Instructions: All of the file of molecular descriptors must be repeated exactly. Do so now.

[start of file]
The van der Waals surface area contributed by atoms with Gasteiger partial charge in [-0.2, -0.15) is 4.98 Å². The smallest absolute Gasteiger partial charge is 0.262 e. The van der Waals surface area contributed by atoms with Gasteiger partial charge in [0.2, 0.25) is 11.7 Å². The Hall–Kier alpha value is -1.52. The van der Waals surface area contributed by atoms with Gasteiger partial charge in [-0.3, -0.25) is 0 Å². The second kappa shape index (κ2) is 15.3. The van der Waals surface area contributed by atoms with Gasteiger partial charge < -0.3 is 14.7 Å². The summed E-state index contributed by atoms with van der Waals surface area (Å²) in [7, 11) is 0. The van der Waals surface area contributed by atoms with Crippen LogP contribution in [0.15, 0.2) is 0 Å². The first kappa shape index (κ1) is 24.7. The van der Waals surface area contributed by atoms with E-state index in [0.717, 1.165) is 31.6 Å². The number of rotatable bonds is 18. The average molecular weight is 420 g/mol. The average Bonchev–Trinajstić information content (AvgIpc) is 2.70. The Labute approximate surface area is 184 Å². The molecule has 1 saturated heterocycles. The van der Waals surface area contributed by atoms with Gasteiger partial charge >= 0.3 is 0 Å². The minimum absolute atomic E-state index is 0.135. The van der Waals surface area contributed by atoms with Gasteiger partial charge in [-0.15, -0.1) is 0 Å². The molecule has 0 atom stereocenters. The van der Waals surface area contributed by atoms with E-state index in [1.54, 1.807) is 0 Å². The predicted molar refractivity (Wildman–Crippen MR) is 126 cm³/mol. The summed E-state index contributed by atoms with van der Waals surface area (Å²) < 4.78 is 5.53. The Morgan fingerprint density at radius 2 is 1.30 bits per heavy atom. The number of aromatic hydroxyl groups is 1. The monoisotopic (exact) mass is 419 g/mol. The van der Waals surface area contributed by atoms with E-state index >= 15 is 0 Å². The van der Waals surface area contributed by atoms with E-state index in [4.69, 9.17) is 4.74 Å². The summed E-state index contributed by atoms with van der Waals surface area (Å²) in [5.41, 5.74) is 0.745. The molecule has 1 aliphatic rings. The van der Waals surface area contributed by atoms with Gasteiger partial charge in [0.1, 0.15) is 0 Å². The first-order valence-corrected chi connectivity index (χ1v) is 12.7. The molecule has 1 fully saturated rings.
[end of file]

The van der Waals surface area contributed by atoms with Gasteiger partial charge in [-0.2, -0.15) is 4.98 Å². The smallest absolute Gasteiger partial charge is 0.262 e. The van der Waals surface area contributed by atoms with Gasteiger partial charge in [0.2, 0.25) is 11.7 Å². The Hall–Kier alpha value is -1.52. The van der Waals surface area contributed by atoms with Gasteiger partial charge in [-0.3, -0.25) is 0 Å². The second kappa shape index (κ2) is 15.3. The van der Waals surface area contributed by atoms with Gasteiger partial charge < -0.3 is 14.7 Å². The summed E-state index contributed by atoms with van der Waals surface area (Å²) in [7, 11) is 0. The van der Waals surface area contributed by atoms with Crippen LogP contribution in [0.15, 0.2) is 0 Å². The first kappa shape index (κ1) is 24.7. The van der Waals surface area contributed by atoms with E-state index in [0.717, 1.165) is 31.6 Å². The number of rotatable bonds is 18. The average molecular weight is 420 g/mol. The average Bonchev–Trinajstić information content (AvgIpc) is 2.70. The Labute approximate surface area is 184 Å². The molecule has 1 saturated heterocycles. The van der Waals surface area contributed by atoms with Gasteiger partial charge >= 0.3 is 0 Å². The minimum absolute atomic E-state index is 0.135. The van der Waals surface area contributed by atoms with Gasteiger partial charge in [-0.15, -0.1) is 0 Å². The molecule has 0 atom stereocenters. The van der Waals surface area contributed by atoms with E-state index in [1.54, 1.807) is 0 Å². The predicted molar refractivity (Wildman–Crippen MR) is 126 cm³/mol. The summed E-state index contributed by atoms with van der Waals surface area (Å²) < 4.78 is 5.53. The Morgan fingerprint density at radius 2 is 1.30 bits per heavy atom. The number of aromatic hydroxyl groups is 1. The monoisotopic (exact) mass is 419 g/mol. The van der Waals surface area contributed by atoms with E-state index >= 15 is 0 Å². The van der Waals surface area contributed by atoms with E-state index in [4.69, 9.17) is 4.74 Å². The summed E-state index contributed by atoms with van der Waals surface area (Å²) in [5.41, 5.74) is 0.745. The molecule has 1 aliphatic rings. The van der Waals surface area contributed by atoms with Gasteiger partial charge in [0.1, 0.15) is 0 Å². The first-order valence-corrected chi connectivity index (χ1v) is 12.7. The molecule has 1 fully saturated rings.